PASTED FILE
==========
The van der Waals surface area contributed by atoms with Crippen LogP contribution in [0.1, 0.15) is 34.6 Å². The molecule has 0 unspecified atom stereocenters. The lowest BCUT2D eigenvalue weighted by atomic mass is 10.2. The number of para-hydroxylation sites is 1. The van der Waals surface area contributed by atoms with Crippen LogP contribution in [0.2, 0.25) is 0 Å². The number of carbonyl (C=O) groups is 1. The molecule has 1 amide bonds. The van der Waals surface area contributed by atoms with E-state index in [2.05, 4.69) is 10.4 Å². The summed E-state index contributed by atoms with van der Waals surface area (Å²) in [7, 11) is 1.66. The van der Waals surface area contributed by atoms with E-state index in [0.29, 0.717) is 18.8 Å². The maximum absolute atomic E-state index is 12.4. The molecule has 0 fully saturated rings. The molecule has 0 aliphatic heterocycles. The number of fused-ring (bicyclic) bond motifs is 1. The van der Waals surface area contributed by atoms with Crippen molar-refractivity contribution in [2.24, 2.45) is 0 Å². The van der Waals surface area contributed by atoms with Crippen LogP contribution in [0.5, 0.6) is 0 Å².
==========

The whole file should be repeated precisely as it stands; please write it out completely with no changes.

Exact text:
The van der Waals surface area contributed by atoms with Crippen LogP contribution in [0.1, 0.15) is 34.6 Å². The molecule has 0 unspecified atom stereocenters. The lowest BCUT2D eigenvalue weighted by atomic mass is 10.2. The number of para-hydroxylation sites is 1. The van der Waals surface area contributed by atoms with Crippen LogP contribution in [0.2, 0.25) is 0 Å². The number of carbonyl (C=O) groups is 1. The molecule has 1 amide bonds. The van der Waals surface area contributed by atoms with E-state index in [2.05, 4.69) is 10.4 Å². The summed E-state index contributed by atoms with van der Waals surface area (Å²) in [7, 11) is 1.66. The van der Waals surface area contributed by atoms with E-state index in [0.29, 0.717) is 18.8 Å². The maximum absolute atomic E-state index is 12.4. The molecule has 0 fully saturated rings. The molecule has 0 aliphatic heterocycles. The number of fused-ring (bicyclic) bond motifs is 1. The van der Waals surface area contributed by atoms with Crippen molar-refractivity contribution in [2.24, 2.45) is 0 Å². The van der Waals surface area contributed by atoms with Crippen LogP contribution in [0.5, 0.6) is 0 Å².